Her life was an unusual one, as she always refused to be held back by the strict gender roles of the sixteenth century
Instead, this fearless Irish queen and chieftain took to the high seas and became a pirate – and the stuff of Irish legends.
If you’re interested in Irish history, you’ll enjoy learning more about one of Ireland’s most famous women…
The Life and Times of Grace O’Malley…
Grace O’Malley was born in 1530 (to a seafaring family in County Mayo, Ireland), and her girlhood was spent dreaming of adventures on the high seas; however, since she was female, she was constantly discouraged from her ambitions.
In frustration, young Grace chopped off most of her hair to resemble a boy and to impress her father as proper “sailor” material; this rash act was typical of the headstrong girl, and so her family only laughed, and then called her Grainne Mhaol (Bald Grace) as a joke…
However, they underestimated the grit of this girl, who would indeed realize her dreams of seafaring with her father…and sooner than anyone could have imagined…
High-Born, But Reckless…
Through sheer determination, young Grace, who was a highborn member of the wealthy O’Malley family, convinced her father (sea captain Owen O’Malley) to let her accompany him on his ship as he undertook trading missions in exotic lands, such as Spain.
Grace quickly proved herself a worthy member of the crew (or so the story goes) by attacking a man who was fighting with her father on the ship’s deck.
According to legend, the young girl climbed some rigging and then jumped onto her father’s foe, striking him from behind; she hit him hard with her full weight, and thus gave her father the advantage in battle.
Grace’s taste for action and combat was a harbinger of future exploits on the high seas; she later became a bona fide pirate who expanded her own fleet of vessels through her crimes.
The power and wealth of this reckless woman increased as her deeds of derring-do grew more and more audacious.
Grace Becomes A Bride…
In her mid-teens, Grace made a strategic alliance with Donal O’Flaherty, the son of an Irish chieftain; Donal was in fact in the direct line of succession to become the next chieftain.
Grace married Donal and found herself quite at ease with her new family’s lifestyle and aims; during this period, the teenage girl became a more seasoned sailor, as her husband’s family were also seafaring people.
Her skill at trading and managing ships was confirmed as her in-laws gave her power over their own fleet – suffice it to say, it was rare for women to hold this sort of power during this era. Grace also found time to bear two boys and a girl.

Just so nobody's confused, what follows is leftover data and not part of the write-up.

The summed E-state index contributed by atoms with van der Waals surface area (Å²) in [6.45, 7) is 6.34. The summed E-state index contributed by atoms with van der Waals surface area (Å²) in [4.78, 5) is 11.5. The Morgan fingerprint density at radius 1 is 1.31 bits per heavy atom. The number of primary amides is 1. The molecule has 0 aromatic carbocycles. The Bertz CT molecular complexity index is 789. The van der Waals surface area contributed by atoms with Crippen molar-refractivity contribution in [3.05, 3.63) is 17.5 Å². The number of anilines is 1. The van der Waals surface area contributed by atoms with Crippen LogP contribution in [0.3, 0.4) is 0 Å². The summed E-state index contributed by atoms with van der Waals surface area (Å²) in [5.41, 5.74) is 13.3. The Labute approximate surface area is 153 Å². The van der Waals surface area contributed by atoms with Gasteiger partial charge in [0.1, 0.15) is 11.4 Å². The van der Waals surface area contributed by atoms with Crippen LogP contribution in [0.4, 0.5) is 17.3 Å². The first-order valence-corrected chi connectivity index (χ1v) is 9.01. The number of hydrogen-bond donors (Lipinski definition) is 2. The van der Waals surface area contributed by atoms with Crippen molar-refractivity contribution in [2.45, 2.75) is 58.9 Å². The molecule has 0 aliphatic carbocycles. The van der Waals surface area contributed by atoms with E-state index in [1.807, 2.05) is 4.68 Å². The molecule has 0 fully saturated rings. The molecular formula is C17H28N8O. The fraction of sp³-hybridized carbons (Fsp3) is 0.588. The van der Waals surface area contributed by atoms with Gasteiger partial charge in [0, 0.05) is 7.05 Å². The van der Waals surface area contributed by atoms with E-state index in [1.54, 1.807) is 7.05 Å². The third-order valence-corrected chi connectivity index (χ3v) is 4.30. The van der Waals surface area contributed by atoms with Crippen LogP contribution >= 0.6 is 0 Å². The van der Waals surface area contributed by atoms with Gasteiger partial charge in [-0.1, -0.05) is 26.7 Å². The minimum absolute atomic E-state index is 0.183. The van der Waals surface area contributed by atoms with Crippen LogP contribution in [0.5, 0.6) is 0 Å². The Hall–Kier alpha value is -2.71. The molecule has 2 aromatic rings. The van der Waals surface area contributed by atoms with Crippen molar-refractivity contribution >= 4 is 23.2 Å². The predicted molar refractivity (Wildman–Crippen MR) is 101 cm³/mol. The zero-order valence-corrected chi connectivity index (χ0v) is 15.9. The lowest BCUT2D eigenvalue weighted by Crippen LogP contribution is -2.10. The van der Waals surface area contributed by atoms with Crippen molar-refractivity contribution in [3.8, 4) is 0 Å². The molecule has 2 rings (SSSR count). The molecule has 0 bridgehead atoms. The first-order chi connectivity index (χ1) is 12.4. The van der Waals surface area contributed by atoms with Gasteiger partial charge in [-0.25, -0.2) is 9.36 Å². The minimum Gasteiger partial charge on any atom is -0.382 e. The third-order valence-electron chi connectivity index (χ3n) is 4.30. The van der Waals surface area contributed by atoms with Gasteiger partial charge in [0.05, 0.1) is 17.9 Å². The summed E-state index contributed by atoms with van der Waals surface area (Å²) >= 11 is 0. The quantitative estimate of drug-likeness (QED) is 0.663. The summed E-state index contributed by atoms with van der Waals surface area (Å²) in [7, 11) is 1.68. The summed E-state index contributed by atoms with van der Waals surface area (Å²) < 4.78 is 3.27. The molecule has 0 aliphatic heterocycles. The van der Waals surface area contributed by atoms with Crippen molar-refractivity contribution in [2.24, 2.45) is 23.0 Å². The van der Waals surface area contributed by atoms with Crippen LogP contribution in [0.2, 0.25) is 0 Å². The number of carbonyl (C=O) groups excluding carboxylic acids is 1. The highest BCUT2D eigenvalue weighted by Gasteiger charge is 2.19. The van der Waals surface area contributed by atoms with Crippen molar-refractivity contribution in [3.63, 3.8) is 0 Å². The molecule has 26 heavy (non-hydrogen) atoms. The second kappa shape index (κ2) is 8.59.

The Sea Queen of Ireland earned respect through her peerless decision-making and her sailing prowess; however, she was doomed to lose her husband after almost twenty years of marriage; his fearsome temper led him into trouble, and he was killed by an enemy…
A New Union…
After the first marriage ended with the death of her husband Donal, Grace was spurned by the O’Flaherty family, who should have awarded her a portion of her late spouse’s estate.
This offense led to Grace’s break with this powerful family; not given to brooding or inaction, she forged a new path, heading out to sea with a group of loyal sailors, and making her own fortune.
In time, she went back to her people, the O’Malleys, and became their rightful chieftain when her father passed away.
Grace married Richard Burke to secure her dominance over the Western seas of Ireland; this new union was as strategic as the first had been. However, Grace was no longer subject to orders from her own O’Malley family, or the O’Flaherty clan.
This time, she made her own alliance according to her own desires and ambitions. According to legend, she offered to let Burke out of the marriage some months after they wed, since her goals were realized; however, these two had grown closer, and he held on to his wife, staying with her for many years. They had one child together.
All dramatic stories have dramatic endings, and the tale of Grace O’Malley is no exception. The tensions between Ireland and the British Crown soon caused strife for the Pirate Queen, who fought the English with her usual fierceness.
In time, Grace’s loved ones were captured by the Crown, and she was forced into a unique position – compromise. She had no choice but to ask the reigning queen, Elizabeth, for mercy and the release of her family members. The Queen was helpful and a temporary peace was forged.
Later, Grace’s own life lay in the balance as she was taken by a prominent Englishmen, Richard Bingham, who arrested her and deemed her a rebel and a criminal against England; she was sentenced to be hanged.
Steadfast and stoic, she prepared to die as she had lived – with courage.
At the last moment, she was freed in an exchange that left her son-in-law a prisoner in her stead; however, she was stripped of her wealth and power as punishment for her myriad rebellions against the English.
Poor and plagued by Bingham’s constant scrutiny, she begged the Queen for assistance, and, eventually, the Regent came to her aid. Some believe that Grace’s charm, humor and total lack of obsequiousness saved her from the scaffold.
Grace O’Malley died in 1603.
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